Thread Rating:
  • 0 Vote(s) - 0 Average
  • 1
  • 2
  • 3
  • 4
  • 5
Cinema DTS - main thread
#31
ADMIN NOTE: moved the previous two posts from here: https://forum.fanres.com/thread-3435.html because they contain interesting notes about Cinema DTS (and were offtopic there, too... Wink )

(2020-10-03, 03:49 AM)pipefan413 Wrote: ... Or, even better, use a lossless compression format instead to completely eradicate even the theoretical possibility of perceptual degradation, as he's done. Not the most storage efficient, but preferable from a preservation perspective. I dunno any other reason you'd want to deliberately do lossy -> lossy transcoding apart from file size and the difference is arguably not worth the cost.

Nonetheless, thank you for the fairly tidy summary of the compression methods used by DTS formats, it's nice seeing that put fairly succinctly in one place.

Agree; actually CinemaDTS->DTS-HD MA is the best way to get BD/UHD-BD compatibility and retain maximum fidelity, while converting to "mere" DTS 1509kbps would get lower file size while retaining quite good quality and even DVD compatibility (in the remote chance it would be useful).

I don't see the comparison about MPEG (I guess MP3) to FLAC, which is a lossy->lossless conversion; as there is no format AFAIK that reads natively APT-X100, it must be converted first to PCM (WAV); converting that to FLAC will only shrink the file size, leaving the converted PCM untouched.
Sadly my projects are lost due to an HDD crash... Sad
Fundamental Collection | Vimeo channel | My blog
Reply
Thanks given by: TomArrow
#32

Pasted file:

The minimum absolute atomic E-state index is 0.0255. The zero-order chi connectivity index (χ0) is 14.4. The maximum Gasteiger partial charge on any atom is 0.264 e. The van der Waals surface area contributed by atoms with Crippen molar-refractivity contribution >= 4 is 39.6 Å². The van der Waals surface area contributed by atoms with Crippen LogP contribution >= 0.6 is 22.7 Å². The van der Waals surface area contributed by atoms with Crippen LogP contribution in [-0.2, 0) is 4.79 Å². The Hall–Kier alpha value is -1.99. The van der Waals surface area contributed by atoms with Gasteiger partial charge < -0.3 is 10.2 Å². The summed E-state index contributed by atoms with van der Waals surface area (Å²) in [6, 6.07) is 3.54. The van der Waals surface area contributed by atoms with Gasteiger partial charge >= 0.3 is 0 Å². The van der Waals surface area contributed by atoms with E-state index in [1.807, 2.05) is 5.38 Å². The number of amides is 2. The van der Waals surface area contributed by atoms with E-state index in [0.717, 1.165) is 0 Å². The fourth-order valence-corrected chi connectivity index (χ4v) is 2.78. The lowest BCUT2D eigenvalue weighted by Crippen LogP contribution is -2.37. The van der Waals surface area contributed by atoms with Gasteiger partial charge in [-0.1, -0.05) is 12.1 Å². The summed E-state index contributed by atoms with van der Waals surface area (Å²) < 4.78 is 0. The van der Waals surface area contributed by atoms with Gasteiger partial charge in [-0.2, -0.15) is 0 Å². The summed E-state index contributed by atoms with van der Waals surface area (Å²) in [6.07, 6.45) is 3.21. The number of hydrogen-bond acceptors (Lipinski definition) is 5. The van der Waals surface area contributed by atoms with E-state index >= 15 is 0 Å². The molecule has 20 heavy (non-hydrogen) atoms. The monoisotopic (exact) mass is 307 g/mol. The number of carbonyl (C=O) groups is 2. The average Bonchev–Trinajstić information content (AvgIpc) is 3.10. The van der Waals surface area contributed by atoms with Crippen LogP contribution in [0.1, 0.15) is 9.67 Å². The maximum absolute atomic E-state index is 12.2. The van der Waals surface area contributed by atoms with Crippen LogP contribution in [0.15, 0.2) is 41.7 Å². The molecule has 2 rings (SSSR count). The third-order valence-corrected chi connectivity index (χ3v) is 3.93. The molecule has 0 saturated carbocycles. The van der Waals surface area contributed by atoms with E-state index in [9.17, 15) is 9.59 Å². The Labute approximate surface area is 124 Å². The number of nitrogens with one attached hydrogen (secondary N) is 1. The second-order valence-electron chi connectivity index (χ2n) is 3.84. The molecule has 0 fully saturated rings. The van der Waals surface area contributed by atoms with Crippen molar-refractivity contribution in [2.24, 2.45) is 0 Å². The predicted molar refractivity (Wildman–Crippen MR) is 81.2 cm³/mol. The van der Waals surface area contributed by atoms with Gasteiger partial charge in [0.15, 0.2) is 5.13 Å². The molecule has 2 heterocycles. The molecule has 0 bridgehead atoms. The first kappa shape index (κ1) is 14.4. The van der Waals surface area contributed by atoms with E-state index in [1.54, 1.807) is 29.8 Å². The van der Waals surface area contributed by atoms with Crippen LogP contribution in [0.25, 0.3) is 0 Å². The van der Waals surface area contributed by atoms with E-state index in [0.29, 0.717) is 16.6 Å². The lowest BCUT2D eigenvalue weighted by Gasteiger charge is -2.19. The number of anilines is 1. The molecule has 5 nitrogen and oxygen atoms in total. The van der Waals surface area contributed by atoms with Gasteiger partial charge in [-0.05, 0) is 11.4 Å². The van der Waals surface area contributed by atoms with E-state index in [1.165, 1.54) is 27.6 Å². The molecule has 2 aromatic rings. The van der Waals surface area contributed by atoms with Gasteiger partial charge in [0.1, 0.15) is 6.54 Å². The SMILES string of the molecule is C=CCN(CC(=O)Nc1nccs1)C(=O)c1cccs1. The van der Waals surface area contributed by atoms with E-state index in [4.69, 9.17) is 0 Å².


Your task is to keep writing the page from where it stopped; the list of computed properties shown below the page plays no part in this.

(2020-10-03, 03:02 AM)WiLDCAT Wrote: 1990s theatrical DTS based used the original Apt-X 100 coding scheme which was a lossy fixed 4:1 compression ratio. It is NOT lossless. So transcoding these tracks to lossless Master Audio doesn't make sense. It's akin to encoding MPEG Audio to FLAC.

Infact the consumer Coherent Acoustics variant is far superior than the original Apt-X DTS and at full rate 1509kbp/s it is far superior in fidelity to 90s theatrical DTS and uses more sampling bands as well.

DTS went lossless around '04-'05 theatrically in favor of a lossless scheme based on Coherent Acoustics that eventually became DTS-HD MA yet retained the DTS bar code on the edge of the film strip so they were still able to offer discrete digital on special 70mm prints for example which Dolby could not do with the SR-D large barcode prints, only magnetic 6-Track Dolby Stereo.

So for all intents and purposes the closest consumer format transfer/container for original Apt-X theatrical DTS would be Coherent Acoustics 5.1 with a bitrate of either 960kbp/s or 1152kbp/s. But since original theatrical DTS and Coherent Acoustics are both lossy going full rate 1509kbp/s to prevent audible generation loss is ideal.

This makes no sense. Coherent Acoustics is a completely different codec to APT-X100 and is lossy in a different way, so you're essentially layering two lossy processes over each other. Encoding lossless is the only thing that makes sense to prevent any further loss, since sadly it's not possible to include the raw APT-X100 data in an mkv or similar.

I want to add that FLAC happens to compress Cinema DTS (APT-X100) data very very well, so well in fact that it often is close to the size you would have with the lossy Coherent Acoustics, or in some cases maybe even smaller.

You can argue that the loss cannot be heard, but we're talking restoration and preservation here. What if someone down the line wants to process the data further and cannot find the original APT-X100 data? Then he has to work with double-lossy-encoded.